It’s time – for a universal basic income
I’m spoilt for choice of topic this week, as many recent events are in need of commentary. Lack of space prevents detailed analysis of all bar one, so for the others I’ll confine my comments to brief remarks.
With regard to the Barnaby Joyce saga the one outstanding response for me is the overwhelming hypocrisy of the man. Having a consensual relationship while married to another woman is not the issue, for thousands have been there, but rather his massive, staggering hypocrisy when passing judgement on the LGBTIQ community. Mr Joyce also thought that preventing the risk of cervical cancer would encourage promiscuity in young women and so shouldn’t be supported. His gall beggars belief!
Another topic of note is that Mr Turnbull proudly announced that three ‘Closing the Gap’ categories were indeed closing, but glossed over those that were still miles apart for our First Nations’ young people. This is a cause for shame rather than celebration. Progress on only three?
Also last week came the revelation by the ABC that Qantas, BHP, Foxtel and Energy Australia are among hundreds of companies that haven’t paid corporate tax in Australia for the past decade. Mr Turnbull should forget about lowering the corporate tax rate and instead focus on closing the loopholes these companies exploit to avoid paying any tax at all!
However, in the number of words left in today’s column I’d like to focus on something that needs to be high up on the agenda of our social and political discourse, but sadly isn’t, and that is the concept of a universal basic income.
It has been advocated for some time by economists and social scientists. Politicians in some countries have actually put it into practice. In Australia it has floated in and out of our political arena for years, but until now has remained only an idea.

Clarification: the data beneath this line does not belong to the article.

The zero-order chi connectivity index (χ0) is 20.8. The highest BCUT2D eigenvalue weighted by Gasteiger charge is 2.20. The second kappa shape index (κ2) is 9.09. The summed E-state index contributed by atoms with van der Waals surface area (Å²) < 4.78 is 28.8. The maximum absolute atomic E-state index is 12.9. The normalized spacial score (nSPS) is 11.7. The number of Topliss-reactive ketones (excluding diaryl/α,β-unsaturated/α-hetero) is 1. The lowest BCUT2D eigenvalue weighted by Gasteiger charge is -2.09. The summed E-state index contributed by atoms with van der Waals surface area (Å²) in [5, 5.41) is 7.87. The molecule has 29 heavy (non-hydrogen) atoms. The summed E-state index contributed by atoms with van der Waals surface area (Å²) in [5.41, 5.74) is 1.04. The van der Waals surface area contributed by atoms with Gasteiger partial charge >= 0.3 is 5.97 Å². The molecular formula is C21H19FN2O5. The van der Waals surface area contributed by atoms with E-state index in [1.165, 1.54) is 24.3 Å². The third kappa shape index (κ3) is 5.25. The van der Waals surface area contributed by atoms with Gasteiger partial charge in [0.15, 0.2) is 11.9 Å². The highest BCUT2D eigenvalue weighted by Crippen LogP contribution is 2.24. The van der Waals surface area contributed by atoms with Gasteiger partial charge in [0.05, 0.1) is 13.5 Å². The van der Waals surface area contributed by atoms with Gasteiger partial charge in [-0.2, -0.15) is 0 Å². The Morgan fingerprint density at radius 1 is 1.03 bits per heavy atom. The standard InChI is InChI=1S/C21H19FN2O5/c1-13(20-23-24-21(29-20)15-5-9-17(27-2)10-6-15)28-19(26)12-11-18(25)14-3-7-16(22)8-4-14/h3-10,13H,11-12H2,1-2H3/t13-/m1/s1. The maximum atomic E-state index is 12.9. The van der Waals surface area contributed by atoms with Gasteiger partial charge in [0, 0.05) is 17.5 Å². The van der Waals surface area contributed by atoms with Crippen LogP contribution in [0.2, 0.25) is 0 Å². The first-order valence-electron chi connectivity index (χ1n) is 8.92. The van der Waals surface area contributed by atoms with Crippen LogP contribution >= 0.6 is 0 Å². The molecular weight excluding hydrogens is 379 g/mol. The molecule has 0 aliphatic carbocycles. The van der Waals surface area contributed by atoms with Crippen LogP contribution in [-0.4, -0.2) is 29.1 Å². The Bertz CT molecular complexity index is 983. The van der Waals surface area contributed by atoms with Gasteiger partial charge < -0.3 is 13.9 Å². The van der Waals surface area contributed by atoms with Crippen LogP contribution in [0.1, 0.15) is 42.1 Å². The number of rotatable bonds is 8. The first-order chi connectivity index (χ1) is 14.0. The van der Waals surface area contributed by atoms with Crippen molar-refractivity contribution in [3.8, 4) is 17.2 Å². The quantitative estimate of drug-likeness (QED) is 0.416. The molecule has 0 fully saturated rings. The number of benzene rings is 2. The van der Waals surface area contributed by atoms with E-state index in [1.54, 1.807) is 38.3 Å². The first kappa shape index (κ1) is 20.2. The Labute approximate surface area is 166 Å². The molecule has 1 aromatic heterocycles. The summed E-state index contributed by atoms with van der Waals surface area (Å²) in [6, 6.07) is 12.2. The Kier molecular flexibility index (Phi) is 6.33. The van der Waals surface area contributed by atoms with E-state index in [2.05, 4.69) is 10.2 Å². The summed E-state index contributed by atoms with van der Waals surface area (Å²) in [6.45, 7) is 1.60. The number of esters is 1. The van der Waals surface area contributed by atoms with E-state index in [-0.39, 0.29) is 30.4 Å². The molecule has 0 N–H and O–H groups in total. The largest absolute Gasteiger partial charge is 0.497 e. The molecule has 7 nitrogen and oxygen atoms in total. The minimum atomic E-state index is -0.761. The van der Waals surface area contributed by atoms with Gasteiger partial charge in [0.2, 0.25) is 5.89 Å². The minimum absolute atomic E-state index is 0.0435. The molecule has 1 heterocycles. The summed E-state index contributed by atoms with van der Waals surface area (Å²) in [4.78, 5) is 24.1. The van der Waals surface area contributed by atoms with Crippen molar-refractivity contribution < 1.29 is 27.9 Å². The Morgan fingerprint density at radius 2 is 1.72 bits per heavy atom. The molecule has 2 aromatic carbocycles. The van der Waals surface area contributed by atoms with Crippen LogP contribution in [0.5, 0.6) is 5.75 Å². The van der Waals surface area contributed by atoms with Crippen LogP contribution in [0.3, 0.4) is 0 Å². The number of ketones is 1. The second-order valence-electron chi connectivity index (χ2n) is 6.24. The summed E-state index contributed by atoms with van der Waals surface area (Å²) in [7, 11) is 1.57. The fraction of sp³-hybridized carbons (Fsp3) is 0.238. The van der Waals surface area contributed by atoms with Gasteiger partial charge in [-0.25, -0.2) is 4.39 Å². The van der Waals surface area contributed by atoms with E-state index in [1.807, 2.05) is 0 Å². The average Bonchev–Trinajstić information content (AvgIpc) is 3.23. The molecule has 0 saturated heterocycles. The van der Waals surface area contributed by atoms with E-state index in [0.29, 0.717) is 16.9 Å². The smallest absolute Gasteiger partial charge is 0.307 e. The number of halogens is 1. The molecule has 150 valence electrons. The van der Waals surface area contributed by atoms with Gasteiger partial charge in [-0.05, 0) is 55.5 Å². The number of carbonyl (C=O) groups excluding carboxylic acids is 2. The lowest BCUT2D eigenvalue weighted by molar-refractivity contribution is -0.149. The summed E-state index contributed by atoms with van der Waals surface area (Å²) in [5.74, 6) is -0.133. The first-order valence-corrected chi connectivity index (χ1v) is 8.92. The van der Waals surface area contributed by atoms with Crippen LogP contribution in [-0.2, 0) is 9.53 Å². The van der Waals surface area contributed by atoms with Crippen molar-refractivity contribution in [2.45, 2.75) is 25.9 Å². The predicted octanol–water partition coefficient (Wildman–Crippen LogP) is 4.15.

Essentially the notion of a universal basic income proposes that the government should pay everyone a regular payment to meet their basic needs, despite their income. It is proposed as a solution to inequality.
Here in Australia it was first seriously considered when the Whitlam government tasked Professor Ronald Henderson, the inaugural Director of the Melbourne Institute, to investigate all aspects of poverty affecting Australians, including race, education, health and law.
It’s report noted that “Poverty is not just a personal attribute: it arises out of the organisation of society.”
At the heart of the Henderson inquiry’s final recommendations was a guaranteed minimum income scheme, in which payments to pensioners (at a high rate) and payments to all other income units (at a lower rate) would be balanced by a proportional tax on all private income.
However, the Whitlam government was dismissed in 1975, six months after the final report. The new government of Malcolm Fraser hardly considered its recommendations.
Since then no government had paid any attention to the topic, but reflecting what is happening elsewhere, at least one Australian politician has put it firmly back on the agenda. Speaking at the National Press Club recently Senator Richard Di Natale said “Wages are flat, but corporate profits are booming. Inequality is out of control. Is there another way we can secure prosperity (for all)? We should not be afraid to follow those countries trialling a universal income.” Quite – it’s time to put an end to poverty.